In my last column, I talked about some of the insects that cause trouble in our gardens this time of year. This column is a continuation.
Spider Mites like it hot and dry. If the leaves of your plant are looking dusty and stippled, if they’re yellowing and dropping off, there’s a chance that spider mites are causing the problem. These mites are almost microscopic but look for very fine webbing, much finer than a regular spider web. Shake a part of the plant over white paper. If you’ve got spider mites you’ll see reddish pinpoints moving around. Sometimes, changing the environment is all you need to do to get rid of these things. Wash off your plants with a strong spray of water every few days. Insecticidal soap will work, but it must get directly on the insects. Eight or Bayer Multi-Insect spray are both labeled for spider mites on flowers and vegetables.
Geranium Budworm is the larvae of a nondescript, grey moth that flies around our porch lights. The moth lays its eggs on Geranium, Petunia, and Nicotiana, to name a few. If the buds of these plants fail to open, and the plants are sticky, yellowing, and look like they’ve been sprinkled with pepper (bug poop), check for holes in the buds and start looking for the small worm. It will take on the color of what it’s eating, so it might be green or pink. I watched a couple of yellow jackets clean the larvae off a geranium one day. It was an amazing sight to see yellow jackets carry off caterpillars almost as large as they were. That’s biological control at it’s best. The product Eight is also effective. Spray late in the evening when the bees have retired.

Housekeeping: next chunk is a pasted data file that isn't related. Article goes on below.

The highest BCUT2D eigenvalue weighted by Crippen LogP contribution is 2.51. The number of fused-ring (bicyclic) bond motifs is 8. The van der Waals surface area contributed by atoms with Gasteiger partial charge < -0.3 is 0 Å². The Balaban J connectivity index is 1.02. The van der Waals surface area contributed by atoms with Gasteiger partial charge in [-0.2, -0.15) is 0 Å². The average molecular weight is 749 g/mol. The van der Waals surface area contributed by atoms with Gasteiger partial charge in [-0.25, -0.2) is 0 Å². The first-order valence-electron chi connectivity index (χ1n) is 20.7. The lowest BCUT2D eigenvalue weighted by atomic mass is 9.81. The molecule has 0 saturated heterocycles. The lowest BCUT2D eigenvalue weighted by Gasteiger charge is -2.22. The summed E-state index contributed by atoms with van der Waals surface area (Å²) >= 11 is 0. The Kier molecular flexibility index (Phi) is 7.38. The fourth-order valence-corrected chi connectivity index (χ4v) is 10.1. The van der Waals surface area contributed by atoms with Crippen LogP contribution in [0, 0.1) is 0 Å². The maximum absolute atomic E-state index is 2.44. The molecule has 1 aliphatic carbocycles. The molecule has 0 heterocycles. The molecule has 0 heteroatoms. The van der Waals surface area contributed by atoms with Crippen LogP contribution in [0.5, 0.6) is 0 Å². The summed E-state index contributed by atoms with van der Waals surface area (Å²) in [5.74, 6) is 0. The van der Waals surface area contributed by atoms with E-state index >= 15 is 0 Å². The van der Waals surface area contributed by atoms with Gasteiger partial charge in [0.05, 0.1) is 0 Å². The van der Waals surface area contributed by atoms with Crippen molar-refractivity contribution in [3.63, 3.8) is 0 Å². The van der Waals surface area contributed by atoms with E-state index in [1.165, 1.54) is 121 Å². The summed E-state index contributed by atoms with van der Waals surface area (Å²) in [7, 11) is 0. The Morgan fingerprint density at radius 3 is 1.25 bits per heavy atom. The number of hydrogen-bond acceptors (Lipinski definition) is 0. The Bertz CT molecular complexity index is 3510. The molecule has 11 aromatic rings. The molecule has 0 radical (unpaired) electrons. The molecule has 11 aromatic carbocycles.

Mosquitoes make everyone nervous these days. Once, they were just an annoying insect, but now, with the threat of West Nile Virus. Mosquitoes are something to be taken seriously. To help control them around your house, eliminate any standing water. Check buckets, old flowerpots, sprinkler timing boxes, gutters and anyplace else you can think of. If you have a pond that is a mosquito breeding area, use mosquito dunks, a dissolvable donut shaped object that floats in water. These dunks are saturated with a BT solution that kills only the mosquito larvae. If you have dragonflies, lucky you, because they feed on mosquito larvae.
As always, read the entire label and take the proper precautions when using chemicals. Use the correct proportions when mixing, since more than listed is environmentally unhealthy, not to mention a waste of your money. Remember, you can only kill something so dead. Now, you have an idea about what to do with some of the insects that are bugging you. Keep in mind we’ll never be in a “bug-free” world. Live with what you can, and then choose the control method best suited for your situation.